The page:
Government

Chief Standing Bear vetoes two Congressional bills

Two bills passed by the Fourth Osage Nation Congress will not become law after Principal Chief Geoffrey Standing Bear vetoed both bills during the 2015 Congressional Hun-Kah Session.

As of April 29, Standing Bear vetoed a bill calling for the Nation’s health benefit plan fund to be funded with $1.5 million from the Nation’s permanent fund. He also vetoed a second bill proposing an amendment to the Nation’s gaming law that prohibits the Gaming Enterprise Board from barring certain tribal officials from its meetings’ executive sessions.

ONCA 14-86

The Congress failed to override the first vetoed bill returned unsigned by Standing Bear on April 24. Standing Bear vetoed ONCA 14-86, which is a bill (sponsored by Congresswoman Shannon Edwards) seeking to replenish the Nation’s health benefit fund with $1.5 million from the permanent fund.

ONCA 14-86 passed with a 9-1 vote on April 17 with two absences from Congressmen Archie Mason and Otto Hamilton and the lone “no” vote from RJ Walker.

In his first executive veto message issued as Principal Chief, Standing Bear argues: “There is no need for any funds to be removed from the Permanent Fund. The Osage Nation Treasurer’s Office has informed us the anticipated carryover funds from fiscal year 2014 will exceed ($1.5 million). This amount will be unencumbered. The exact amount is expected to be reported by the Treasurer at the end of this month when the audit is complete.”

Because unencumbered funds are available from carryover funds in only a matter of weeks, there are enough funds available for further appropriation for the ($1.5 million) to be placed directly into the Health Benefit Plan Fund.”

Standing Bear sponsored legislation to establish the Nation’s $30 million permanent fund as a Congressman in 2013. In his veto message, Standing Bear also referred to the history of the permanent fund bill (ONCA 12-85), which he originally filed with language stating the Nation would increase the permanent fund annually with 15 percent of all gaming and tax revenue. The original proposed bill also called for the permanent fund to be established with $50 million of the Nation’s savings, but after debate and compromise, the permanent fund was set in law at $30 million without the 15 percent set-aside provision.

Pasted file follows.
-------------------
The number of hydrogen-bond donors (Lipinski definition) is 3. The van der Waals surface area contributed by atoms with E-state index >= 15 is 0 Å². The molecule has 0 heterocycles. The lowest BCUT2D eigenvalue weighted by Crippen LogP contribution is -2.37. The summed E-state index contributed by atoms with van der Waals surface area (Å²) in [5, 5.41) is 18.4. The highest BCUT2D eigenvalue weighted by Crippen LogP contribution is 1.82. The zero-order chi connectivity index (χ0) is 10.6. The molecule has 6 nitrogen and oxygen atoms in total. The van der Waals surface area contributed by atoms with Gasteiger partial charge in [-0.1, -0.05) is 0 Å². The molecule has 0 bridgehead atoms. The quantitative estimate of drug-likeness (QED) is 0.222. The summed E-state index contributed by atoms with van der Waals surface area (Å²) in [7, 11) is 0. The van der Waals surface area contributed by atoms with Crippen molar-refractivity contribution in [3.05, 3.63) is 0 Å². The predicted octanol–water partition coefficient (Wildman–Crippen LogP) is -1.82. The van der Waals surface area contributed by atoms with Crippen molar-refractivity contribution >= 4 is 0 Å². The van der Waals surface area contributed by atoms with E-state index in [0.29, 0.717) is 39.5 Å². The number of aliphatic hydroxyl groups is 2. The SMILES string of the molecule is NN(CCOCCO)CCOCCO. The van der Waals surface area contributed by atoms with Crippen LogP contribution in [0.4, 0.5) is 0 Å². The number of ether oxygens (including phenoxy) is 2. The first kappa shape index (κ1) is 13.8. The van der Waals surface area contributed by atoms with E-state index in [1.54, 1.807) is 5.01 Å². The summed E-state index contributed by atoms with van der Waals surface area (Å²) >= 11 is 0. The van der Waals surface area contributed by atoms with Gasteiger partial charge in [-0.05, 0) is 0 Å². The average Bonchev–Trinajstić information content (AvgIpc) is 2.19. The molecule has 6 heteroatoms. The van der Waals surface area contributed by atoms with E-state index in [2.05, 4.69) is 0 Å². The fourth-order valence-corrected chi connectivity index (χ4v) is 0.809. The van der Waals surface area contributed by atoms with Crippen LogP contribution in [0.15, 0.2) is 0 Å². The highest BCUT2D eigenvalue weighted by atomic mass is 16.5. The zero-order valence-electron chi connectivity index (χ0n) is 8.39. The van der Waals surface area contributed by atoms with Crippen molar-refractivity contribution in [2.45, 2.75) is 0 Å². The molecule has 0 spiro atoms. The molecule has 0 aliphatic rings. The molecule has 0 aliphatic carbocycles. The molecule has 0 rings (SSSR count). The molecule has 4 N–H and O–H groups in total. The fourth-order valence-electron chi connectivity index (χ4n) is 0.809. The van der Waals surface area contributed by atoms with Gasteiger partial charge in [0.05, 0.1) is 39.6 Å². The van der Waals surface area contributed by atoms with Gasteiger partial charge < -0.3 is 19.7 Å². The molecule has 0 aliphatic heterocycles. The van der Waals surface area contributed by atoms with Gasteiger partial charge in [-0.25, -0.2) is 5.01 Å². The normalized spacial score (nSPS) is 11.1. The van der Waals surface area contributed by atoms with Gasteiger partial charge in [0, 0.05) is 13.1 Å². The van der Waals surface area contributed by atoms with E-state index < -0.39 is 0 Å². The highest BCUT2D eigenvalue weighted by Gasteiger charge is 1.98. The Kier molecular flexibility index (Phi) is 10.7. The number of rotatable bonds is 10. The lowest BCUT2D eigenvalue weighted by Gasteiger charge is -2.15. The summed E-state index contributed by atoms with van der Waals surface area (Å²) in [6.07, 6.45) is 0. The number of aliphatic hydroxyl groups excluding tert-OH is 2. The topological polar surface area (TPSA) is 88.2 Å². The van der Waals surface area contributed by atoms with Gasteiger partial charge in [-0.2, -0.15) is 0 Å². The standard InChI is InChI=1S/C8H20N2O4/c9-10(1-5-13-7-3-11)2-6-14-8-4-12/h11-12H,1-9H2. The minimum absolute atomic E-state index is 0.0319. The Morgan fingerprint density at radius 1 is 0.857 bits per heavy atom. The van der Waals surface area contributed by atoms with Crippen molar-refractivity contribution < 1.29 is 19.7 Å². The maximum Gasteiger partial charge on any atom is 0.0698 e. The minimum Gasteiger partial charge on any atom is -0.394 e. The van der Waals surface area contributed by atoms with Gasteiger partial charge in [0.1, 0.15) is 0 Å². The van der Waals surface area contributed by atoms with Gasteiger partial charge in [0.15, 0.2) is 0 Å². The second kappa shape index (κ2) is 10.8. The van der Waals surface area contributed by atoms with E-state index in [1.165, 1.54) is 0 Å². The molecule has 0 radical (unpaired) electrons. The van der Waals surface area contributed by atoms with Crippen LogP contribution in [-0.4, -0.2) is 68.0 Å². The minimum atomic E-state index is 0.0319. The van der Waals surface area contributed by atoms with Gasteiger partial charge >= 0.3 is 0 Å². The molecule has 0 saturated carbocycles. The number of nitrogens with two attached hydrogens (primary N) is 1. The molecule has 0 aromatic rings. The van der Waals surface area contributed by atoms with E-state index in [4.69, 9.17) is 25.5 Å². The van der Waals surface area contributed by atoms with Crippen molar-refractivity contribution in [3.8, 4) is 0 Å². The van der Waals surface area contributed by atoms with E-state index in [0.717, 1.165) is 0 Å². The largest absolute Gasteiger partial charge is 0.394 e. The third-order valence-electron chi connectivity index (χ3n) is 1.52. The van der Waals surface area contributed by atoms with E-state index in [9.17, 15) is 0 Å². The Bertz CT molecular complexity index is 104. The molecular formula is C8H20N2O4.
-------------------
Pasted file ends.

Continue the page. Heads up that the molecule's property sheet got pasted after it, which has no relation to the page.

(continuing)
“We are going in the wrong direction by accessing the Permanent Fund instead of increasing its worth. Based upon these objections and justifications, I hearby veto this bill,” Standing Bear wrote.

The Congress considered a veto override during the April 27 session, which was also the last day of the Hun-Kah Session. But the override attempt failed with a 5-6 vote and one absence. A three-fourths vote (nine Congress members) is required to override a veto, according to the Osage Constitution.

During debate, Congressman Ron Shaw encouraged a veto override stating he was concerned the veto message did not assure him the remaining health benefit plan funding is enough to last the calendar year when the Nation budgets on a fiscal year (October-September). Shaw said he was also concerned the veto message did not say if the remaining funding is enough to cover the Medicare supplemental benefits available for Osages over age 65.

Walker said he supported the $1.5 million for the health benefit fund, but not taking it from the permanent fund. “I feel like it’s premature, unnecessary and for that reason alone, I’ll be voting ‘no’ on the veto override,” Walker said.

Congresswoman Alice Buffalohead said she is concerned, like others, that government spending needs to be under better control.  “I’m going to vote ‘no’ for this override because I think our very first priority should be for us to get together and discuss what needs to occur about our finances and that includes this branch and the Executive Branch.”